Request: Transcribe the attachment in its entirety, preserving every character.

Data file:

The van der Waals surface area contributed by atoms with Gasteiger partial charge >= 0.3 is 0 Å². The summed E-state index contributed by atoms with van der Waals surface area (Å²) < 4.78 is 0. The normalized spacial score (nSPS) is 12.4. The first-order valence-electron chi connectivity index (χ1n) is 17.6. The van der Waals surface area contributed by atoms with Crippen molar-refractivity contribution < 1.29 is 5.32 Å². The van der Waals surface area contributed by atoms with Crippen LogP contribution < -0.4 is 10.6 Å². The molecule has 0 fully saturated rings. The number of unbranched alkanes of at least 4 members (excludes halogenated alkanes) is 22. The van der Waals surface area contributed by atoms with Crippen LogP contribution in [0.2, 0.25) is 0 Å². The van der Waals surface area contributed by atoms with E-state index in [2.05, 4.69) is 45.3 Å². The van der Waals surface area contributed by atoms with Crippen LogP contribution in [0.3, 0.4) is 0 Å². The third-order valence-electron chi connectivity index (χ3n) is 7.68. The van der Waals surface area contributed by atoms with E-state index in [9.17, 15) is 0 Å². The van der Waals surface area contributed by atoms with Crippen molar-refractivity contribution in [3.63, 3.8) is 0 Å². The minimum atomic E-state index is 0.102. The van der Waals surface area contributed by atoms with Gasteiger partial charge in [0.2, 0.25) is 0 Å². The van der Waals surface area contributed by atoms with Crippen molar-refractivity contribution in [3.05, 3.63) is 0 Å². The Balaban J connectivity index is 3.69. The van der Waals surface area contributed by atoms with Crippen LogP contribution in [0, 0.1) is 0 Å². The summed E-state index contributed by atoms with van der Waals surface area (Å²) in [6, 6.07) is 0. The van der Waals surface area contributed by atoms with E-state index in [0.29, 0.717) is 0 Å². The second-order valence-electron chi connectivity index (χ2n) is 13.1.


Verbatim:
The van der Waals surface area contributed by atoms with Gasteiger partial charge >= 0.3 is 0 Å². The summed E-state index contributed by atoms with van der Waals surface area (Å²) < 4.78 is 0. The normalized spacial score (nSPS) is 12.4. The first-order valence-electron chi connectivity index (χ1n) is 17.6. The van der Waals surface area contributed by atoms with Crippen molar-refractivity contribution < 1.29 is 5.32 Å². The van der Waals surface area contributed by atoms with Crippen LogP contribution < -0.4 is 10.6 Å². The molecule has 0 fully saturated rings. The number of unbranched alkanes of at least 4 members (excludes halogenated alkanes) is 22. The van der Waals surface area contributed by atoms with Crippen LogP contribution in [0.2, 0.25) is 0 Å². The van der Waals surface area contributed by atoms with E-state index in [2.05, 4.69) is 45.3 Å². The van der Waals surface area contributed by atoms with Crippen LogP contribution in [0.3, 0.4) is 0 Å². The third-order valence-electron chi connectivity index (χ3n) is 7.68. The van der Waals surface area contributed by atoms with E-state index in [9.17, 15) is 0 Å². The van der Waals surface area contributed by atoms with Crippen molar-refractivity contribution in [3.63, 3.8) is 0 Å². The minimum atomic E-state index is 0.102. The van der Waals surface area contributed by atoms with Gasteiger partial charge in [0.2, 0.25) is 0 Å². The van der Waals surface area contributed by atoms with Crippen molar-refractivity contribution in [3.05, 3.63) is 0 Å². The Balaban J connectivity index is 3.69. The van der Waals surface area contributed by atoms with Crippen LogP contribution in [0, 0.1) is 0 Å². The summed E-state index contributed by atoms with van der Waals surface area (Å²) in [6, 6.07) is 0. The van der Waals surface area contributed by atoms with E-state index in [0.29, 0.717) is 0 Å². The second-order valence-electron chi connectivity index (χ2n) is 13.1.